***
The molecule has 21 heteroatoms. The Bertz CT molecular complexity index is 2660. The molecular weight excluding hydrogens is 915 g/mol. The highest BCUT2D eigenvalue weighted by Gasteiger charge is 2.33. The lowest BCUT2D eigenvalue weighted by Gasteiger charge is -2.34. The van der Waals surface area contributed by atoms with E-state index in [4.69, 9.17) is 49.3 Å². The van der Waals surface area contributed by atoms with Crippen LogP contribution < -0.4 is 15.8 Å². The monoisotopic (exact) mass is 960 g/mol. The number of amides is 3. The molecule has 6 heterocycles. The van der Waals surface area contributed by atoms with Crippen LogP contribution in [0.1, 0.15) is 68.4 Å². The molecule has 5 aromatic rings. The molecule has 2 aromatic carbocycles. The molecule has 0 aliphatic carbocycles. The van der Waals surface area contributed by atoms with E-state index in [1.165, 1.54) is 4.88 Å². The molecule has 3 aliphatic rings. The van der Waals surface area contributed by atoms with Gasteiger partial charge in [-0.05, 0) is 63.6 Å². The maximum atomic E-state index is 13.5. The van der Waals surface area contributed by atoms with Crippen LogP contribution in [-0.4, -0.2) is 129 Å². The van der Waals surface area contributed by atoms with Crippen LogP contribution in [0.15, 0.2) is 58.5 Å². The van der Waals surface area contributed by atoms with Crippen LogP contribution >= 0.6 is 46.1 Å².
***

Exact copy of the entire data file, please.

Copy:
The molecule has 21 heteroatoms. The Bertz CT molecular complexity index is 2660. The molecular weight excluding hydrogens is 915 g/mol. The highest BCUT2D eigenvalue weighted by Gasteiger charge is 2.33. The lowest BCUT2D eigenvalue weighted by Gasteiger charge is -2.34. The van der Waals surface area contributed by atoms with E-state index in [4.69, 9.17) is 49.3 Å². The van der Waals surface area contributed by atoms with Crippen LogP contribution < -0.4 is 15.8 Å². The monoisotopic (exact) mass is 960 g/mol. The number of amides is 3. The molecule has 6 heterocycles. The van der Waals surface area contributed by atoms with Crippen LogP contribution in [0.1, 0.15) is 68.4 Å². The molecule has 5 aromatic rings. The molecule has 2 aromatic carbocycles. The molecule has 0 aliphatic carbocycles. The van der Waals surface area contributed by atoms with E-state index in [1.165, 1.54) is 4.88 Å². The molecule has 3 aliphatic rings. The van der Waals surface area contributed by atoms with Gasteiger partial charge in [-0.05, 0) is 63.6 Å². The maximum atomic E-state index is 13.5. The van der Waals surface area contributed by atoms with Crippen LogP contribution in [-0.4, -0.2) is 129 Å². The van der Waals surface area contributed by atoms with Crippen LogP contribution in [0.15, 0.2) is 58.5 Å². The van der Waals surface area contributed by atoms with Crippen LogP contribution >= 0.6 is 46.1 Å².